Ingrid started out in television, devising and presenting programmes for BBC Education under her real name Rosamond Richardson. She has published over thirty non-fiction books, a versatile range published by BBC, Viking, Hodder, Random House, Little Brown, Time Warner and Weidenfeld. Her books have sold worldwide, in the USA, Canada, Australia and South Africa, and foreign editions include Germany, Holland, Spain, France, Italy, Israel, Taiwan, Poland and Finland. She wrote an interview-based book on Stalin’s Family, The Long Shadow (Little, Brown, 1993), which gave her a defining presence beside Simon Sebag-Montefiore in the BBC2 documentary Stalin: Inside the Terror, subsequently shown on the History and Discovery channels.

Ingrid Soren's forthcoming book Counterplay: Queen Isabella, 'angel of peace', will be published shortly. It is a piece of historical detective work, unravelling the 700-year-old mystery of what happened to Edward II in Berkeley Castle. Allegedly murdered by his wife Queen Isabella, there is plenty of evidence that Edward II's death, as announced in 1327 as 'an accident designed by fate', was a fiction. Meticulously researched, COUNTERPLAY follows the intricate moves and motives of this true story, according to all the available archive material, and culminating in a reconstruction of the endgame. For the first time, the known facts are interpreted from Isabella's point of view, casting new light on events that have remained a puzzle since the 14th century.

Ingrid’s Meeting Dante is the result of her passion to bring Dante to a wider general anglophone readership, and to show his relevance to us in our lives today. Scholarly without being academic, the book has been described as a dazzling tour de force on love, human and divine, and on one of the oldest stories in the world: betrayal.  Meeting Dante has been compared to Zen and the Art of Motorcycle Maintenance, and another reviewer described it as ‘beautifully described, an intricately beautiful book, compelling,  and a compulsive read.’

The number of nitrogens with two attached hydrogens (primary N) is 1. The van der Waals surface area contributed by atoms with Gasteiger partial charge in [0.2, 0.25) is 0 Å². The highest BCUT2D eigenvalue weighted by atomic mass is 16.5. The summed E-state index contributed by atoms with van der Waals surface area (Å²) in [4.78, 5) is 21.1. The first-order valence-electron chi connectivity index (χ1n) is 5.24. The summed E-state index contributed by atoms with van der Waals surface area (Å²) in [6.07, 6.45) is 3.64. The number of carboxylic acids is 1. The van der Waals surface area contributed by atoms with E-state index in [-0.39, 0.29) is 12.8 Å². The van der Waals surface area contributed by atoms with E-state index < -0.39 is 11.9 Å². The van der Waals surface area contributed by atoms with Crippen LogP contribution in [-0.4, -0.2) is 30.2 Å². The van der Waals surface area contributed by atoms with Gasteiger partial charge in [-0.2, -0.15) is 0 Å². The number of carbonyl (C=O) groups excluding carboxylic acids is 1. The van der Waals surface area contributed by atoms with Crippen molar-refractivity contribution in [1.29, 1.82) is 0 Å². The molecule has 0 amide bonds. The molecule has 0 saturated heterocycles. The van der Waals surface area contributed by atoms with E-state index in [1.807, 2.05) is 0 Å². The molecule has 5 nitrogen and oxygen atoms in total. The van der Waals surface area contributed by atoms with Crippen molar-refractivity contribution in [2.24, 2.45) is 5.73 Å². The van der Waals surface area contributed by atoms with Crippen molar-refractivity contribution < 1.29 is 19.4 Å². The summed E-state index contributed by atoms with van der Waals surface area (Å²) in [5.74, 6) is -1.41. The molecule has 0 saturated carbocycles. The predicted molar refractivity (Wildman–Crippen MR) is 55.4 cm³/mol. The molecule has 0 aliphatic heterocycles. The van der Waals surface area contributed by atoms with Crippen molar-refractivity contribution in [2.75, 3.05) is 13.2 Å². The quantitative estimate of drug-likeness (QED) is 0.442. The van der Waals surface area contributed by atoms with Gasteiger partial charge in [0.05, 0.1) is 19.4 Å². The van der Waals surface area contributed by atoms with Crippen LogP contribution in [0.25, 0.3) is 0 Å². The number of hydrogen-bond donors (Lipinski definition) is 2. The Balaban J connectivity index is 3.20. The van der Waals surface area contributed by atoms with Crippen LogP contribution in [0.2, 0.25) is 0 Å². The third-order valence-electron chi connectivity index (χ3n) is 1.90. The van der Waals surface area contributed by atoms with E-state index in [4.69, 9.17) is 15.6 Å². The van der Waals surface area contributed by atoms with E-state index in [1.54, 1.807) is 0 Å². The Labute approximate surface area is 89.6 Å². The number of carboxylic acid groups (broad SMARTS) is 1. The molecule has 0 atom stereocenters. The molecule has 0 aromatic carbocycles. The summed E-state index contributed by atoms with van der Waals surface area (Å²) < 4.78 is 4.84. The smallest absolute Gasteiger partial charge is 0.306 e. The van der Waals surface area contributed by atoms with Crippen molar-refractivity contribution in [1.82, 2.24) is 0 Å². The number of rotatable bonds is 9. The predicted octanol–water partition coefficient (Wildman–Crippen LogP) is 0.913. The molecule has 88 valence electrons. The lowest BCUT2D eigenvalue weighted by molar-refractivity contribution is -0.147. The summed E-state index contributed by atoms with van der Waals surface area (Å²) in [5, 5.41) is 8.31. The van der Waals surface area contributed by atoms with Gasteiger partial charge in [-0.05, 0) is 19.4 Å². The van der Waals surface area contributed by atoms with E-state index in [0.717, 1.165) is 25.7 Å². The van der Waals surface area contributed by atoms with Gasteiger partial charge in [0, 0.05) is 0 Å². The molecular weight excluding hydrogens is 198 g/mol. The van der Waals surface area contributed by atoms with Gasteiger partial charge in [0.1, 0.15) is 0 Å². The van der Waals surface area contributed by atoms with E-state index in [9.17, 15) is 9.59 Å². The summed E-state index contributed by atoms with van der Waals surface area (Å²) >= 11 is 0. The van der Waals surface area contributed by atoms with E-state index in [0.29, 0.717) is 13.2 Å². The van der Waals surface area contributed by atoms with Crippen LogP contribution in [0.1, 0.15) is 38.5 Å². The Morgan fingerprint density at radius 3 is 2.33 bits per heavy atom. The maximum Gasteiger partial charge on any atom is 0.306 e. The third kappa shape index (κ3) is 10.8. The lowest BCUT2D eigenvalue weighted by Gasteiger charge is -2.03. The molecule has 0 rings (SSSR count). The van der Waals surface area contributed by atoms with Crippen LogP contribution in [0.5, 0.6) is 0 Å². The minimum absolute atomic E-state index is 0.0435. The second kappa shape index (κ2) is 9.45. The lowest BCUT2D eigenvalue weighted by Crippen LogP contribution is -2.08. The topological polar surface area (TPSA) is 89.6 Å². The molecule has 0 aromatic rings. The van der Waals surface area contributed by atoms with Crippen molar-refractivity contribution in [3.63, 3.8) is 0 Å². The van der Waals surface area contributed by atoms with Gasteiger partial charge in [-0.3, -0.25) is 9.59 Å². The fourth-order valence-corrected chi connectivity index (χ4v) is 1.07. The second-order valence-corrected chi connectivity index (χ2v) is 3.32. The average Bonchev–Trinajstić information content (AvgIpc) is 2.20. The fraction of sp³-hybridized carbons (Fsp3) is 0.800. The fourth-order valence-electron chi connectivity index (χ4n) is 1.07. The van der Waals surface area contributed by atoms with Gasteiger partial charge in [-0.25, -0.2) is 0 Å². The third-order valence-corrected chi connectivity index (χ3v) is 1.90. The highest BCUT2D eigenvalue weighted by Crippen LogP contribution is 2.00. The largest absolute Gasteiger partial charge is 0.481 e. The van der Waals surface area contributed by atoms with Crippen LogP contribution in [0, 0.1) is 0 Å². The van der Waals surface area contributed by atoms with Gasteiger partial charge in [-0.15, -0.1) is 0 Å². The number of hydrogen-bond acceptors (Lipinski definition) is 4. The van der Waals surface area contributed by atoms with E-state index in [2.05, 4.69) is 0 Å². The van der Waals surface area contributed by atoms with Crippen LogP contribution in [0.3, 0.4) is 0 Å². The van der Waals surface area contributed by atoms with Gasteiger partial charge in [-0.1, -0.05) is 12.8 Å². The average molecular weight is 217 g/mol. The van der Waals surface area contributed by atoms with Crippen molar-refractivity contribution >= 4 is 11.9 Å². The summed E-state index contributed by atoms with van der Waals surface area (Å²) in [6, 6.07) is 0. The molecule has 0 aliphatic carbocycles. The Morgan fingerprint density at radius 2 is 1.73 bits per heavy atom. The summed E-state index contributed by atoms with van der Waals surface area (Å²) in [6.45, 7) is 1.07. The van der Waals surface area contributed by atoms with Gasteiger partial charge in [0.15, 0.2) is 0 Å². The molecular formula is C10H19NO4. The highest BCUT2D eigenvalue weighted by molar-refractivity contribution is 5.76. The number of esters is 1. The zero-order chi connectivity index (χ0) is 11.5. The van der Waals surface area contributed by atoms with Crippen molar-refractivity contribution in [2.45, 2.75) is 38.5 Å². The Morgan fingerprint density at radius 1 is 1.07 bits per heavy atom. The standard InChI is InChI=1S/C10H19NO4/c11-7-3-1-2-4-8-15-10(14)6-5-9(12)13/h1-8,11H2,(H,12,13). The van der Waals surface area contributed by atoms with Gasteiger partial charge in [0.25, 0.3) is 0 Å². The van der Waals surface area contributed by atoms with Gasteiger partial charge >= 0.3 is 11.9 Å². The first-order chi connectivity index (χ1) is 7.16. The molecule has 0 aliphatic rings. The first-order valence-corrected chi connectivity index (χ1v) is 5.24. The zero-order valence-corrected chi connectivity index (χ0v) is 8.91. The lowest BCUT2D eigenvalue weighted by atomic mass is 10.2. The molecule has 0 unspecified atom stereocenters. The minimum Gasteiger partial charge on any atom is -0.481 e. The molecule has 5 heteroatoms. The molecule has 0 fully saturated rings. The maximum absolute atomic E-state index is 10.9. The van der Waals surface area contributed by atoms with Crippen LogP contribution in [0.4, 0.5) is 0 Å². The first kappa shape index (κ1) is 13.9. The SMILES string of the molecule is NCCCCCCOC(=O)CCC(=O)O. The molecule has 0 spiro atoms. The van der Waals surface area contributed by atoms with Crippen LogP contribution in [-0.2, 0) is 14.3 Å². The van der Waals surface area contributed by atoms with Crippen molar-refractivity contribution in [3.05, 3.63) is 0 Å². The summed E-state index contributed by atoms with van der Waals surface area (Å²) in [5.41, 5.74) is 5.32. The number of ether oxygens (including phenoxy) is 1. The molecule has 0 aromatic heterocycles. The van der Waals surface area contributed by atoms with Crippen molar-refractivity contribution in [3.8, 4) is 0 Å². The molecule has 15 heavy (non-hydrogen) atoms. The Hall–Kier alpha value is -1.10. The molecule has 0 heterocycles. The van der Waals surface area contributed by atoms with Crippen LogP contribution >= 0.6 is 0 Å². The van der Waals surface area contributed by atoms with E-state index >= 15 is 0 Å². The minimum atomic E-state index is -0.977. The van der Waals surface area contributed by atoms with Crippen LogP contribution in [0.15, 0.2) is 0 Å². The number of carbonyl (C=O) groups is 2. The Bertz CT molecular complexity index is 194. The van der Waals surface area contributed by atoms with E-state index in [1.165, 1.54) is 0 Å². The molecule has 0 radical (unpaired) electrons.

Her first book under the name of Ingrid Soren was The Zen of Horseriding, published by Time Warner in 2001. It was reviewed in the London Evening Standard as ‘a very powerful, moving read’, and subsequently published by Rodale USA as Zen and Horses with an outstanding endorsement by best-selling author Tami Hoag. The book has been translated into Dutch and German. 

Ingrid is also a lecturer and prolific essay writer, and has written several features for the art magazine Canvas. She has been invited to write articles and reviews for The London Magazine, and her work has appeared in the Paris literary magazine Black Herald.


Rosamond Richardson,  Ingrid's other incarnation, is an author, journalist, essayist and walker who is at her happiest wandering about in wild places. Author of several books about things natural, including the international bestseller Country Wisdom, she writes for The Countryman and contributes regularly to Countryside NFU magazine. She has lectured on John Clare's wild flowers to the Centre for John Clare Studies at Cambridge, and new Networks for Nature on Richard Jefferies and the Metaphysics of Wild Flowers

She has a special interest in our relationship with wild flowers and trees, their beauty and the roles they have played in our cultural and imaginative lives for centuries. Her current project Natural Histories of Wild Flowers and Trees tells their many fascinating and diverse stories. 

Rosamond writes the monthly column ‘Reflections’ for BirdWatching magazine. These pieces (with more) will be collected into a book (working title Waiting for the Albino Dunnock) based on encounters with the mystery and diversity of birds, their relationship to their habitats, the natural world around them, and to us.